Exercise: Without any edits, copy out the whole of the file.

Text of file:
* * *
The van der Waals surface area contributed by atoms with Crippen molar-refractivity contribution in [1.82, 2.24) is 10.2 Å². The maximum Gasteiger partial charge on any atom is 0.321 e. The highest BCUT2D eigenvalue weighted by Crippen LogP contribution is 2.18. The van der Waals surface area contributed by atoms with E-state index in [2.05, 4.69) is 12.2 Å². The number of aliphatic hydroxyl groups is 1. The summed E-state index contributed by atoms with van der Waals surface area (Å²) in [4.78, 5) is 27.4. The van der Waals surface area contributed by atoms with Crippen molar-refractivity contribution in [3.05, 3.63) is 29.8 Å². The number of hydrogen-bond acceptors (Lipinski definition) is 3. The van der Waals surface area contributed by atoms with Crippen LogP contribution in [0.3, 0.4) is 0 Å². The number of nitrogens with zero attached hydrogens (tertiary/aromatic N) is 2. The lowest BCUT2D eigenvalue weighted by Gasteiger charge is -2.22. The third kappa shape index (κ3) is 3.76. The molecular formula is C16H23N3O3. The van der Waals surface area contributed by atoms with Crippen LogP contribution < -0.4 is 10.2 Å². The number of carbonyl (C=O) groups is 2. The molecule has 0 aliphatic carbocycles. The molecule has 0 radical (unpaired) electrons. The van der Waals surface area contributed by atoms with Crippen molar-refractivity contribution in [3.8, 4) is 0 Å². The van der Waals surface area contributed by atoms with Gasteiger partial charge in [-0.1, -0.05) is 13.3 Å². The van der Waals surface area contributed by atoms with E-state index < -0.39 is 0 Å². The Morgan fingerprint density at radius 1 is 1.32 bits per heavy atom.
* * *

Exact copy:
The van der Waals surface area contributed by atoms with Crippen molar-refractivity contribution in [1.82, 2.24) is 10.2 Å². The maximum Gasteiger partial charge on any atom is 0.321 e. The highest BCUT2D eigenvalue weighted by Crippen LogP contribution is 2.18. The van der Waals surface area contributed by atoms with E-state index in [2.05, 4.69) is 12.2 Å². The number of aliphatic hydroxyl groups is 1. The summed E-state index contributed by atoms with van der Waals surface area (Å²) in [4.78, 5) is 27.4. The van der Waals surface area contributed by atoms with Crippen molar-refractivity contribution in [3.05, 3.63) is 29.8 Å². The number of hydrogen-bond acceptors (Lipinski definition) is 3. The van der Waals surface area contributed by atoms with Crippen LogP contribution in [0.3, 0.4) is 0 Å². The number of nitrogens with zero attached hydrogens (tertiary/aromatic N) is 2. The lowest BCUT2D eigenvalue weighted by Gasteiger charge is -2.22. The third kappa shape index (κ3) is 3.76. The molecular formula is C16H23N3O3. The van der Waals surface area contributed by atoms with Crippen LogP contribution < -0.4 is 10.2 Å². The number of carbonyl (C=O) groups is 2. The molecule has 0 aliphatic carbocycles. The molecule has 0 radical (unpaired) electrons. The van der Waals surface area contributed by atoms with Crippen molar-refractivity contribution in [3.8, 4) is 0 Å². The van der Waals surface area contributed by atoms with Gasteiger partial charge in [-0.1, -0.05) is 13.3 Å². The van der Waals surface area contributed by atoms with E-state index < -0.39 is 0 Å². The Morgan fingerprint density at radius 1 is 1.32 bits per heavy atom.